There's another character that appears in the book that I'm very interested in. She only appears during a few scenes, doesn't have any dialogue, but leaves such a powerful impression and I want to know more about her. She is only known as The Woman in the Window and she occasionally threw presents down to Parvana when she was trying to earn a little bit of money. We don't know anything about her but she really is quite fascinating. I want to know more about her and I hope she appears in the other books as well. 

 

And I'm going to end it here. Honestly, I could go on and on about this book. It's absolutely amazing what Ellis has written here. I encourage everyone to read it. And once you do, go watch the movie because it's just as beautiful. I don't love it as much as the book, but it's still good. I highly recommend both! Just keep in mind that there's violence, blood, gore, and abuse. But it is important to learn this story so that, one day, things like this won't ever happen again. So, please, read this book and watch the movie. They are incredible!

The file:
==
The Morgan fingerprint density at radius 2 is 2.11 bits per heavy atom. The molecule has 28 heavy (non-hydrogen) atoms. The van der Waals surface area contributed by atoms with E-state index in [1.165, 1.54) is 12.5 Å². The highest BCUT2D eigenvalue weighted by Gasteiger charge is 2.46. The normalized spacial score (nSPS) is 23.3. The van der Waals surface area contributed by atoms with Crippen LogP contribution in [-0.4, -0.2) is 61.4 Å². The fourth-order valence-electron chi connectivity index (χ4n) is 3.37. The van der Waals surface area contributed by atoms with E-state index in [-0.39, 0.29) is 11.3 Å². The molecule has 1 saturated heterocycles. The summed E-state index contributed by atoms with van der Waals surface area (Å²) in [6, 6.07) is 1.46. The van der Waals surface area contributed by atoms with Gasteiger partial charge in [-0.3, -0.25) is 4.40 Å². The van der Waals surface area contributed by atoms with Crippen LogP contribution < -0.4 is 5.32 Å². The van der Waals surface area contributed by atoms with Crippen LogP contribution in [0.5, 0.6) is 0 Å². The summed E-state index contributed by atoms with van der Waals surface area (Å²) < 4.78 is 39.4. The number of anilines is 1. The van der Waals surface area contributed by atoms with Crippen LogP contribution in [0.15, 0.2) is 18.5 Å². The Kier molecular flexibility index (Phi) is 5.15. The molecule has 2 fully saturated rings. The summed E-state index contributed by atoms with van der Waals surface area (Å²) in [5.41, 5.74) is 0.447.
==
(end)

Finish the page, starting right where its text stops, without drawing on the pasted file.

I'm looking forward to reading the rest of the books in this series. I need to know what's going to happen with Parvana and her family!

An Acceptable Time (Time Quintet, #5) by Madeleine L'Engle

An Acceptable Time (The Time Quintet, #5 ) - Madeleine L'Engle

It's been a while, but I am back! I finally finished the Time Quintet. It took me a while but I finally did it! I've had a lot of issues with this series and for that, I did not feel motivated to finish this last book. However, I am here today with my review of An Acceptable Time. Let's get this show on the road!

 

In this book, we follow Meg and Calvin's daughter named Polly. She moved in with her grandparents to get a better education with them when she discovered a time portal to the past. Intrigued, she makes it her personal mission to find out more about her connection to the people living 3000 years in the past and what her friend from the present, a sick boy named Zachary, has to do with it all.